George E. Ohr: Prized, Honored & Cherished
Ongoing

Prized, Honored & Cherished is the inaugural exhibition in the first of the Frank Gehry-designed “Pods” to open to the public. The exhibition features many pieces of George Ohr pottery that have never been on display, including spectacular vases and pitchers, as well as a case full of recently-donated studio items. Most of the objects are from the Permanent Collection of the Ohr-O’Keefe Museum of Art with nine pieces on loan from private collectors. The pieces in the exhibition date from before October 1894 through the early 1900s, with one piece created before the fire that destroyed downtown Biloxi and Ohr’s studio. George Ohr (1857-1918) was an active potter from 1879-1910, creating distinctive ceramic forms adorned with vibrant glazes that exaggerated the traditional styles of his day. The exhibition explores a range of Ohr’s artistic styles in intimate artistic setting.


George Edgar Ohr: Selections from Gulf Coast Collections
Ongoing

George Edgar Ohr: Selections from Gulf Coast Collections highlights work from the collection of the Ohr-O’Keefe Museum of Art and private collections across the Gulf Coast region. George Edgar Ohr, “The Mad Potter of Biloxi”, was active from 1883 to 1910, creating innovative ceramics that are a central part of the artistic heritage of the Gulf South, and the broader canon of American Art. Today, 100 years after he ended his pottery-making career, George Edgar Ohr is considered an early leader in the American modernist movement.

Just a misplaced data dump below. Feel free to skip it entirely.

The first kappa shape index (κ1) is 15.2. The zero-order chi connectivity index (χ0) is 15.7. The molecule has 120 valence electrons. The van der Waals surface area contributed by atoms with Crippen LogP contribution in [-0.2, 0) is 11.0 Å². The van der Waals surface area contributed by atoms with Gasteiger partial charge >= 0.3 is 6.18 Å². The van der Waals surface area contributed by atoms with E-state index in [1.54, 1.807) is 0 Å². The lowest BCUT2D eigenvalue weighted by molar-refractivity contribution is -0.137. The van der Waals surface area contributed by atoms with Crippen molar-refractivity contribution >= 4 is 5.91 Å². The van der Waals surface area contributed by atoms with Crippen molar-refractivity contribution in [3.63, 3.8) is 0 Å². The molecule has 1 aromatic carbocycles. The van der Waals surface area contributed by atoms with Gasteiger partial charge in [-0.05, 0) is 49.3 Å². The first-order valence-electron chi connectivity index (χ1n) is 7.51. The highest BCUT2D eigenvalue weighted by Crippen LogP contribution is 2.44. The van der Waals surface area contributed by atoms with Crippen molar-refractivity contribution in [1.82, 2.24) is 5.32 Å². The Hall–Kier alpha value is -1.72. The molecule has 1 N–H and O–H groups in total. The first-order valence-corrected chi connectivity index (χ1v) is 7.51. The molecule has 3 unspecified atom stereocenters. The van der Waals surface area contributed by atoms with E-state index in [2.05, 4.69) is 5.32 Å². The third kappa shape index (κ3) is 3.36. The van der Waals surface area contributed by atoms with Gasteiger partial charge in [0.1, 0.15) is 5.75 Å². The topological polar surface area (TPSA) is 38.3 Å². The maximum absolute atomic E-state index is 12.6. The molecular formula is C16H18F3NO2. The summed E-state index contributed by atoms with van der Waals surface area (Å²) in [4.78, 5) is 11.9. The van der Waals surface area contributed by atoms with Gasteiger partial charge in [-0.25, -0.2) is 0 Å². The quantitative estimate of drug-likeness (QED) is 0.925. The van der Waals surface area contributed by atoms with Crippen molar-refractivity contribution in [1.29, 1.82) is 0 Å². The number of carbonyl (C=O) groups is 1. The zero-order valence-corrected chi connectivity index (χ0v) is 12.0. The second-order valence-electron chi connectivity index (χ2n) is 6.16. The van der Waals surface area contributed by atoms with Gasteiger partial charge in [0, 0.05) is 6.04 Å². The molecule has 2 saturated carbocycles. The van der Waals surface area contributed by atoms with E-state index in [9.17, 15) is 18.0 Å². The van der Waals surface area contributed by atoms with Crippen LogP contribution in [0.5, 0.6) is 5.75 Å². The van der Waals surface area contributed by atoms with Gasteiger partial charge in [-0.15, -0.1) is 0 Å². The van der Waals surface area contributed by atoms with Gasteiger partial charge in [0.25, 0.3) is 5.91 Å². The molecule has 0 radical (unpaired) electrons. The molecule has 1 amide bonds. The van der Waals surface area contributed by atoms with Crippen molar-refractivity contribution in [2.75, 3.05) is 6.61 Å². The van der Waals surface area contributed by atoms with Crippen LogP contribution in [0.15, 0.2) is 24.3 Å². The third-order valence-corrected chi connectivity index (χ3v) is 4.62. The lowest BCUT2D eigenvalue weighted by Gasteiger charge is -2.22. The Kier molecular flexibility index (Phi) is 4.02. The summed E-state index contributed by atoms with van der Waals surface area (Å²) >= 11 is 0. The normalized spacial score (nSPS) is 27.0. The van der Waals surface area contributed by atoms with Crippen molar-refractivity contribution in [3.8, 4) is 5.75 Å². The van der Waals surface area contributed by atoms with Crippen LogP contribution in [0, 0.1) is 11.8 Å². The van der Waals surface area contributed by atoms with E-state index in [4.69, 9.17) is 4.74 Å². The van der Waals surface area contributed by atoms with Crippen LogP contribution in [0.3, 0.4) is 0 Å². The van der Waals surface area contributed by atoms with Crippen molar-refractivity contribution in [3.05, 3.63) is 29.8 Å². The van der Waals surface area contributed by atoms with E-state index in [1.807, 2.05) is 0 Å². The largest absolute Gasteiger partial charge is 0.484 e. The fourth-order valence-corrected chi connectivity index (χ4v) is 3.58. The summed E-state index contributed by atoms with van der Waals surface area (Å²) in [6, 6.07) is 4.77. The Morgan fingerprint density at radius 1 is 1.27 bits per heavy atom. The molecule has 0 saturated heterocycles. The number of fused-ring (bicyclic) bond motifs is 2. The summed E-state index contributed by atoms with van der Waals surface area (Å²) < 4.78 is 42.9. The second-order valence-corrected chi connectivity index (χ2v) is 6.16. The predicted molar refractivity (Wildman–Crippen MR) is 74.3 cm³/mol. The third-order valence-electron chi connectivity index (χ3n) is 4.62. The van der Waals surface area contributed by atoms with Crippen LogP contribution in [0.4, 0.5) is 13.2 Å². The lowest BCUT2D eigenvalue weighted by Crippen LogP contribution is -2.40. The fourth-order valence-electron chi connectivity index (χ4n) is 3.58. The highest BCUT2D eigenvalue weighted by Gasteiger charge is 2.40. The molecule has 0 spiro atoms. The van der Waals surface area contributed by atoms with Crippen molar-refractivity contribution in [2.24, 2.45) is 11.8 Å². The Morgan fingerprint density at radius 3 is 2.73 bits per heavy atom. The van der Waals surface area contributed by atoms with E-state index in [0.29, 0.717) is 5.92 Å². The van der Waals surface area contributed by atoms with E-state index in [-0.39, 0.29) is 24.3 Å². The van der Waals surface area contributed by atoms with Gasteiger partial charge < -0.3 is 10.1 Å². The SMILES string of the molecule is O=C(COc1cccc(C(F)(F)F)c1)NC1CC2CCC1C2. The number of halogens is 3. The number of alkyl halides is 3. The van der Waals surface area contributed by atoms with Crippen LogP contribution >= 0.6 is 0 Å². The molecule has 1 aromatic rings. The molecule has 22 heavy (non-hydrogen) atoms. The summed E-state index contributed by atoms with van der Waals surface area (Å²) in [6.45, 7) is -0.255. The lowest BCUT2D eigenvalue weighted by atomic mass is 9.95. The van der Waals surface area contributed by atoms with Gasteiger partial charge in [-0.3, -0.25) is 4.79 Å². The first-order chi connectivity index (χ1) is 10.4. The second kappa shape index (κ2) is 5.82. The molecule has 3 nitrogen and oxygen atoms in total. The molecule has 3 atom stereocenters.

Exhibition made possible by the Ford Foundation and the National Endowment for the Arts


My House: The Pleasant Reed Story
Pleasant Reed Interpretive Center
Ongoing

The Pleasant Reed Interpretive Center is a reconstruction of the original house built by Pleasant Reed in the late 19th century that was destroyed by Hurricane Katrina in 2005. A visit to the Pleasant Reed Interpretive Center provides a rare opportunity to see how an African American born into slavery persevered in spite of daunting circumstances. Pleasant Reed was not the only individual born a slave who later built his family a house with funds earned in the post-Civil War economy; but his home is one of the few that that can be identified with a particular African American builder and homeowner. Authentic items that were used by the Reed family in the late 19th and early 20th century are also on display.


The Native Guard: A Photographic History of Ship Island’s African American Regiment
Pleasant Reed Interpretive Center Gallery
Ongoing

Photographs from the collection of C. P. (“Kitty”) Weaver of Massachusetts from the diary of Colonel Nathan W. Daniels, supplemented by photographs provided by Isiah Edwards of Long Beach, Mississippi, record the history of the 2nd Regiment of Louisiana Native Guards that served for the Union at Ship Island in the Mississippi Sound. Passages from the poetry of Pulitzer Prize winner Natasha Trethewey were inspired by the history of the Native Guards.